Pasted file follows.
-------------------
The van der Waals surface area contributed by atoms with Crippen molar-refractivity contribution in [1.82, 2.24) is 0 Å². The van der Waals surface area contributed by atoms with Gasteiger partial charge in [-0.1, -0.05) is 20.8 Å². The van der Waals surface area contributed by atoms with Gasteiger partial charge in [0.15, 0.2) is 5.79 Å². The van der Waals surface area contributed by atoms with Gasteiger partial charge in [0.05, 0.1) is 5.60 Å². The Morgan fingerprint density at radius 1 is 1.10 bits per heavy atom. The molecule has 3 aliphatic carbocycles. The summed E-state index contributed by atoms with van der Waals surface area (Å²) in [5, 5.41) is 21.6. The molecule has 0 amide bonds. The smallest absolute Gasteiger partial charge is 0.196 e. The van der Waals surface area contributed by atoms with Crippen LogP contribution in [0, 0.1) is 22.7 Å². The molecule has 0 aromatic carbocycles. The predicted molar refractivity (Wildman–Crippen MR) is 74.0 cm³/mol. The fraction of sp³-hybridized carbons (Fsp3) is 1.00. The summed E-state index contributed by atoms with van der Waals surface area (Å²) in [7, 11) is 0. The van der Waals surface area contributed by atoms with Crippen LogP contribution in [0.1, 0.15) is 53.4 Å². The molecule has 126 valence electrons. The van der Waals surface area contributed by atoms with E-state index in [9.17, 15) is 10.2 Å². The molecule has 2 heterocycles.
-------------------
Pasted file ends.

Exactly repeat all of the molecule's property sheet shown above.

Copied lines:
The van der Waals surface area contributed by atoms with Crippen molar-refractivity contribution in [1.82, 2.24) is 0 Å². The van der Waals surface area contributed by atoms with Gasteiger partial charge in [-0.1, -0.05) is 20.8 Å². The van der Waals surface area contributed by atoms with Gasteiger partial charge in [0.15, 0.2) is 5.79 Å². The van der Waals surface area contributed by atoms with Gasteiger partial charge in [0.05, 0.1) is 5.60 Å². The Morgan fingerprint density at radius 1 is 1.10 bits per heavy atom. The molecule has 3 aliphatic carbocycles. The summed E-state index contributed by atoms with van der Waals surface area (Å²) in [5, 5.41) is 21.6. The molecule has 0 amide bonds. The smallest absolute Gasteiger partial charge is 0.196 e. The van der Waals surface area contributed by atoms with Crippen LogP contribution in [0, 0.1) is 22.7 Å². The molecule has 0 aromatic carbocycles. The predicted molar refractivity (Wildman–Crippen MR) is 74.0 cm³/mol. The fraction of sp³-hybridized carbons (Fsp3) is 1.00. The summed E-state index contributed by atoms with van der Waals surface area (Å²) in [7, 11) is 0. The van der Waals surface area contributed by atoms with Crippen LogP contribution in [0.1, 0.15) is 53.4 Å². The molecule has 126 valence electrons. The van der Waals surface area contributed by atoms with E-state index in [9.17, 15) is 10.2 Å². The molecule has 2 heterocycles.